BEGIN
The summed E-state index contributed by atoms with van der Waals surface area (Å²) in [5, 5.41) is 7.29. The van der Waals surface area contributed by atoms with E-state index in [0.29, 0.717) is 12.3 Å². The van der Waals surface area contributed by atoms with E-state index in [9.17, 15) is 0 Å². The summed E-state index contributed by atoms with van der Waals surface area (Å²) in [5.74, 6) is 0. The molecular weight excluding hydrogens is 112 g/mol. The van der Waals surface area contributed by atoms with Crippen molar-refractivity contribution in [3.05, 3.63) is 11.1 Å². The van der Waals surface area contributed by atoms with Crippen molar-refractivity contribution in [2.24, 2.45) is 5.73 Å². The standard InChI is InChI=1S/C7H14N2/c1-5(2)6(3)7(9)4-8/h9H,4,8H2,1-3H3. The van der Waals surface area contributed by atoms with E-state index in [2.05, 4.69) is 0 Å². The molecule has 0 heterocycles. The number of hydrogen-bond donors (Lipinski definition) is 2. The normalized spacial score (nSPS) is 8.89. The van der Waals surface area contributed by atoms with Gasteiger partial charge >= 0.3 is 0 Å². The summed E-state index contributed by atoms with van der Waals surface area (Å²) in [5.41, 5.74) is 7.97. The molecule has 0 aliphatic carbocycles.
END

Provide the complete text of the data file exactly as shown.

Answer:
The summed E-state index contributed by atoms with van der Waals surface area (Å²) in [5, 5.41) is 7.29. The van der Waals surface area contributed by atoms with E-state index in [0.29, 0.717) is 12.3 Å². The van der Waals surface area contributed by atoms with E-state index in [9.17, 15) is 0 Å². The summed E-state index contributed by atoms with van der Waals surface area (Å²) in [5.74, 6) is 0. The molecular weight excluding hydrogens is 112 g/mol. The van der Waals surface area contributed by atoms with Crippen molar-refractivity contribution in [3.05, 3.63) is 11.1 Å². The van der Waals surface area contributed by atoms with Crippen molar-refractivity contribution in [2.24, 2.45) is 5.73 Å². The standard InChI is InChI=1S/C7H14N2/c1-5(2)6(3)7(9)4-8/h9H,4,8H2,1-3H3. The van der Waals surface area contributed by atoms with E-state index in [2.05, 4.69) is 0 Å². The molecule has 0 heterocycles. The number of hydrogen-bond donors (Lipinski definition) is 2. The normalized spacial score (nSPS) is 8.89. The van der Waals surface area contributed by atoms with Gasteiger partial charge >= 0.3 is 0 Å². The summed E-state index contributed by atoms with van der Waals surface area (Å²) in [5.41, 5.74) is 7.97. The molecule has 0 aliphatic carbocycles.